By Martin Cleave

     On 10th November this year, commemorations took place across Britain to remember those who died in the two World Wars and conflicts since. However, at New Eltham Methodist Church in South East London, another anniversary was marked, namely the formation of the Eltham Park Pleasant Sunday Afternoon Orchestra 100 years ago, or so we think. The Orchestra performs ten concerts per year on the last Sunday of the month (except August and December) at its base at Eltham Park Methodist Church, but gives an additional secular concert on Remembrance Sunday at New Eltham Methodist Church, so this seemed a fitting occasion for our centenary celebration.

     This special Concert was promoted as ‘A celebration of 100 years of popular music with a Proms-style finale’, which resulted in much flag-waving by the audience as mezzo-soprano Marjorie Ouvry led us in Rule Britannia followed by Land of Hope and Glory from Pomp and Circumstance March No. 1. Lovers of light music were catered for with the inclusion of Up with the Curtain (Jack Strachey), Theme from London Fantasia (Clive Richardson) featuring pianist Carol Anne Wells and a selection from The Arcadians (Monckton and Talbot). It was also a pleasure to welcome back trumpet player and former Musical Director Martin Bunce, all the way from Eastbourne.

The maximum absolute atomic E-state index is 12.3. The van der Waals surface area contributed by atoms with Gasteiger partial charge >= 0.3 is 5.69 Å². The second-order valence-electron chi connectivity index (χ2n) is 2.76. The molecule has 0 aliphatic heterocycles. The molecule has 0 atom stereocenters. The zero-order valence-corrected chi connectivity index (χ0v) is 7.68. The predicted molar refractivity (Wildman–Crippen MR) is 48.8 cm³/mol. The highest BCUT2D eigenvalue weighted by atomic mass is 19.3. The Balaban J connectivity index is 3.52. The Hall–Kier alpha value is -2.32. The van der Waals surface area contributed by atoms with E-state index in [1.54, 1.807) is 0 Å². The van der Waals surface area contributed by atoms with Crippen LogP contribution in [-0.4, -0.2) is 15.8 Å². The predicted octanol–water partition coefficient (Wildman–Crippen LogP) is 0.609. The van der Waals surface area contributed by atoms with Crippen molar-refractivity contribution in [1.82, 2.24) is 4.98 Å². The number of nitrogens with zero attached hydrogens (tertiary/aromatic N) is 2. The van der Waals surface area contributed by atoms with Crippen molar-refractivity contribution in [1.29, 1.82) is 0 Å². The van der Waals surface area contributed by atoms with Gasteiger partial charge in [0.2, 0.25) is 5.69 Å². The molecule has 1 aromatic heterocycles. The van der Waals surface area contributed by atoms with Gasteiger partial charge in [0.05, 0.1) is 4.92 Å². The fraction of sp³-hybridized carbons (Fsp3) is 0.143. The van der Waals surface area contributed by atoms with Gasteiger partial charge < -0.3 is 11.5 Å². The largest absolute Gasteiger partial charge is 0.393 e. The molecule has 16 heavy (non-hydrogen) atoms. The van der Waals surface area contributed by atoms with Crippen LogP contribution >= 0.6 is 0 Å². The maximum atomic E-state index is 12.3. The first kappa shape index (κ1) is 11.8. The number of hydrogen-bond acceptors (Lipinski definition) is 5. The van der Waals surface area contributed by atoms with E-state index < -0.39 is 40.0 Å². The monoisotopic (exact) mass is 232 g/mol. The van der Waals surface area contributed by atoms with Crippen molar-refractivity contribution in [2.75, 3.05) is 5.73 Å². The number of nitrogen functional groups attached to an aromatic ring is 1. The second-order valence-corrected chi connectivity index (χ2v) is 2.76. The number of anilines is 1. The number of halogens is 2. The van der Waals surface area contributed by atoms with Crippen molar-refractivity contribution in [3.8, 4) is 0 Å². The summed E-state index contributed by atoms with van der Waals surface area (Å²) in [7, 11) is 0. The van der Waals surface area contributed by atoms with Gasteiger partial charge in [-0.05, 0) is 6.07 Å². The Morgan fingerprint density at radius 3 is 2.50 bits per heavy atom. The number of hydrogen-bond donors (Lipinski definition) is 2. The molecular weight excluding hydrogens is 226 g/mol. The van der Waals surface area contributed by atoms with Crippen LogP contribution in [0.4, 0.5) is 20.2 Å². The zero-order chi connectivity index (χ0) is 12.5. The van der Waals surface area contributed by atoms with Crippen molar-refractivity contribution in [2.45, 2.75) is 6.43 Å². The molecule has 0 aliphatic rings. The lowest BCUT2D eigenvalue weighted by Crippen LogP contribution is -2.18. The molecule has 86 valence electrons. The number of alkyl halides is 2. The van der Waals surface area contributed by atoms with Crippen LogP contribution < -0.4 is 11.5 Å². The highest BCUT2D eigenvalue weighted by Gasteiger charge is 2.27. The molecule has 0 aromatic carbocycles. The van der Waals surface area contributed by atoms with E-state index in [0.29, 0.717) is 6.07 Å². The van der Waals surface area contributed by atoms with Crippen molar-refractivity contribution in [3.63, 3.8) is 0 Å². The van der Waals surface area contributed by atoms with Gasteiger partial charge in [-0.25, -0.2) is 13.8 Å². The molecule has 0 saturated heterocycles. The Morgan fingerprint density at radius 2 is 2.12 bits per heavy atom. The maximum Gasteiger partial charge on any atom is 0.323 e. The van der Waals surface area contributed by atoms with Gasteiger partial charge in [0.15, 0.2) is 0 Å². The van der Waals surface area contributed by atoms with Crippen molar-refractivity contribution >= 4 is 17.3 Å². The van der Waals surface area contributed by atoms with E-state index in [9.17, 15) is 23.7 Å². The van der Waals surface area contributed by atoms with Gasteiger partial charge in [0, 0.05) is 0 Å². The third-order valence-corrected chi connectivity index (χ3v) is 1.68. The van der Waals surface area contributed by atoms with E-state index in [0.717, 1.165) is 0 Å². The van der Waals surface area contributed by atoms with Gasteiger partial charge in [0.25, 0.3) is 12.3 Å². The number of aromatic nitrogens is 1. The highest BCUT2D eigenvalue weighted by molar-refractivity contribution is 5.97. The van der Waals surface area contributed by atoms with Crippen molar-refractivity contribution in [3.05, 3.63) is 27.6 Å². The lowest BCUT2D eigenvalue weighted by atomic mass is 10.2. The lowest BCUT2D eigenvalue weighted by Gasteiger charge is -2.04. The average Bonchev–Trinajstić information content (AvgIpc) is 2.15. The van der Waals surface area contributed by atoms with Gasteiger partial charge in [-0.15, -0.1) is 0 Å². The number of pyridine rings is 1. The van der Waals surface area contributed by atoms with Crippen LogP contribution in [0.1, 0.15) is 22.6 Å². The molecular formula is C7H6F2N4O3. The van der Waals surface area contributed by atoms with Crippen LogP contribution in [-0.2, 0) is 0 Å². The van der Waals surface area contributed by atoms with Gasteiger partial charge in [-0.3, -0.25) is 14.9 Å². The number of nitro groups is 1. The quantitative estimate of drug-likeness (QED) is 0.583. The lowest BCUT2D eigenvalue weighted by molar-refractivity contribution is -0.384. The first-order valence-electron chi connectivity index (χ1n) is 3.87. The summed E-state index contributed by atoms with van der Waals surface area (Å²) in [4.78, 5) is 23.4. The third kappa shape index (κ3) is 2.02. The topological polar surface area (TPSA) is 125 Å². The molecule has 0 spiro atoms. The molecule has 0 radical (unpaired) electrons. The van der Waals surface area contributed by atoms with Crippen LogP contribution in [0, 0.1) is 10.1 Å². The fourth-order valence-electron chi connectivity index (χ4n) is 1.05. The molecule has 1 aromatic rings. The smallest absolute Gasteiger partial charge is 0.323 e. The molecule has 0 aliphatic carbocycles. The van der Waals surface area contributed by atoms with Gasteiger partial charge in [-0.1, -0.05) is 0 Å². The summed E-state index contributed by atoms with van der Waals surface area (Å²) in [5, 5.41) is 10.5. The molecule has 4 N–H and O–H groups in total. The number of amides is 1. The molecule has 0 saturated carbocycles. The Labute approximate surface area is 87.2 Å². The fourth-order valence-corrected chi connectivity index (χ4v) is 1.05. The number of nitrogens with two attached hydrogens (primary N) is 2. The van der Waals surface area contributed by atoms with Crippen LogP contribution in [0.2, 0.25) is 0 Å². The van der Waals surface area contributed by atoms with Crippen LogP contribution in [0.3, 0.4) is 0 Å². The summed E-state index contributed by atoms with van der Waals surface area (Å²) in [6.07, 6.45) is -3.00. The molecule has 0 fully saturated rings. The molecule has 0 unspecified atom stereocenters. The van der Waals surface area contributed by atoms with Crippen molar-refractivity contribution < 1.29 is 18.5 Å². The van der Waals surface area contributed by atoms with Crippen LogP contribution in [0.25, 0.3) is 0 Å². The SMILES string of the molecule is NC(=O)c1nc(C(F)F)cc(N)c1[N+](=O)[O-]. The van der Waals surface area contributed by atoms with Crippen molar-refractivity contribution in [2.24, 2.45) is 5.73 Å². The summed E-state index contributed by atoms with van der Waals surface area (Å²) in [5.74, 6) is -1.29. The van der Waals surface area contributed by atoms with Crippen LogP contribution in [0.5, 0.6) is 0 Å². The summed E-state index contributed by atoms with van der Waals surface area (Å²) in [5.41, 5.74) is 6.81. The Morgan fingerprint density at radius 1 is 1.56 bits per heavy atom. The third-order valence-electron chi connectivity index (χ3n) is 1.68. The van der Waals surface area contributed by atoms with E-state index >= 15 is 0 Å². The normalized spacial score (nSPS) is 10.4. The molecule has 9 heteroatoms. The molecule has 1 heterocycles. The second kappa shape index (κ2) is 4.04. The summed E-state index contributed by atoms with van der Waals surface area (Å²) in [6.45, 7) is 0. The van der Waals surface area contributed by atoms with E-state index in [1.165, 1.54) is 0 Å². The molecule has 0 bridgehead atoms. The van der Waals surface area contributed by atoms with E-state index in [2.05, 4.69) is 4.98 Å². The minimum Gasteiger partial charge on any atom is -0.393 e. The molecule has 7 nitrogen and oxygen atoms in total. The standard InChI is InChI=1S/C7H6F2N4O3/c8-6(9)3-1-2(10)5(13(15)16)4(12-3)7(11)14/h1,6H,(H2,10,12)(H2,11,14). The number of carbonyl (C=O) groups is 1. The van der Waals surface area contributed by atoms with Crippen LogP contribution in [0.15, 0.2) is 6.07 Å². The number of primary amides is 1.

The Orchestra represents the chosen activity of the Eltham Park Brotherhood and PSA Society which, rumour has it, began meeting in 1919 ‘to promote the spirit of brotherhood in civic and industrial life’. By being one of the Church’s outreach activities it ‘endeavours, through music and fellowship, to promote a spirit of Christian citizenship’. Consequently, in addition to listening to the orchestral items, audiences have the opportunity to sing with the Orchestra, as a couple of popular hymns ‘bookend’ each concert, an experience normally reserved only for attendees at Songs of Praise broadcasts. It is believed that we are the last surviving orchestra to exist as part of this Brotherhood and Sisterhood Movement. 

     We currently have a membership of some 30 musicians with a good representation in all sections. There is a diverse level of experience throughout, with some using the opportunity to play on instruments they have learnt in later life: a flautist playing cello, a violinist playing french horn, a pianist playing bassoon, and so on.